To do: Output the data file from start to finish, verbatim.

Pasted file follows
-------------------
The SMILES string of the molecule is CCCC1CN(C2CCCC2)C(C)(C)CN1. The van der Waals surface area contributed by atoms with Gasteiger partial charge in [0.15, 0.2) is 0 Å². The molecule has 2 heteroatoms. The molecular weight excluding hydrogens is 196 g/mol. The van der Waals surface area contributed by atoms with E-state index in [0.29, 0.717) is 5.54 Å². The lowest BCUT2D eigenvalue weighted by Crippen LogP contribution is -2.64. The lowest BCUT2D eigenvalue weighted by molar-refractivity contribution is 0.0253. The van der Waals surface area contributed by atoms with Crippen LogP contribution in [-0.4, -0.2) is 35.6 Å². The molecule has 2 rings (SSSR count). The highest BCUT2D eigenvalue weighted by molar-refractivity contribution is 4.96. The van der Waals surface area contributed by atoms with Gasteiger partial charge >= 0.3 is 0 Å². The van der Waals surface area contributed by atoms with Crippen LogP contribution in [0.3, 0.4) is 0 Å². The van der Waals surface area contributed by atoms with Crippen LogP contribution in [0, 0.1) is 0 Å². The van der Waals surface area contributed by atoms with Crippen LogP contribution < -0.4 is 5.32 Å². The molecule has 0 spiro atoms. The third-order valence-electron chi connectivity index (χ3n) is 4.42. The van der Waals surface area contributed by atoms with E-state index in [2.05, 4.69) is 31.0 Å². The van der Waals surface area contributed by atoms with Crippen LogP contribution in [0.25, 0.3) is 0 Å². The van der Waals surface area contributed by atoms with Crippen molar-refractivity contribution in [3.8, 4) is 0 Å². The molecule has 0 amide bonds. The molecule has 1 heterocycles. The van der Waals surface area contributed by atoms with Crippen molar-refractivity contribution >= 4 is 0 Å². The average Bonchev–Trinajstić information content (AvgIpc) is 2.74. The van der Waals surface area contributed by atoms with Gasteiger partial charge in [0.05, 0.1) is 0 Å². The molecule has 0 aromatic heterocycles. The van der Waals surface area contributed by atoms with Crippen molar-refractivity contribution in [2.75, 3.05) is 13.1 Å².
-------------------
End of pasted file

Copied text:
The SMILES string of the molecule is CCCC1CN(C2CCCC2)C(C)(C)CN1. The van der Waals surface area contributed by atoms with Gasteiger partial charge in [0.15, 0.2) is 0 Å². The molecule has 2 heteroatoms. The molecular weight excluding hydrogens is 196 g/mol. The van der Waals surface area contributed by atoms with E-state index in [0.29, 0.717) is 5.54 Å². The lowest BCUT2D eigenvalue weighted by Crippen LogP contribution is -2.64. The lowest BCUT2D eigenvalue weighted by molar-refractivity contribution is 0.0253. The van der Waals surface area contributed by atoms with Crippen LogP contribution in [-0.4, -0.2) is 35.6 Å². The molecule has 2 rings (SSSR count). The highest BCUT2D eigenvalue weighted by molar-refractivity contribution is 4.96. The van der Waals surface area contributed by atoms with Gasteiger partial charge >= 0.3 is 0 Å². The van der Waals surface area contributed by atoms with Crippen LogP contribution in [0.3, 0.4) is 0 Å². The van der Waals surface area contributed by atoms with Crippen LogP contribution in [0, 0.1) is 0 Å². The van der Waals surface area contributed by atoms with Crippen LogP contribution < -0.4 is 5.32 Å². The molecule has 0 spiro atoms. The third-order valence-electron chi connectivity index (χ3n) is 4.42. The van der Waals surface area contributed by atoms with E-state index in [2.05, 4.69) is 31.0 Å². The van der Waals surface area contributed by atoms with Crippen LogP contribution in [0.25, 0.3) is 0 Å². The van der Waals surface area contributed by atoms with Crippen molar-refractivity contribution in [3.8, 4) is 0 Å². The molecule has 0 amide bonds. The molecule has 1 heterocycles. The van der Waals surface area contributed by atoms with Crippen molar-refractivity contribution >= 4 is 0 Å². The average Bonchev–Trinajstić information content (AvgIpc) is 2.74. The van der Waals surface area contributed by atoms with Gasteiger partial charge in [0.05, 0.1) is 0 Å². The molecule has 0 aromatic heterocycles. The van der Waals surface area contributed by atoms with Crippen molar-refractivity contribution in [2.75, 3.05) is 13.1 Å².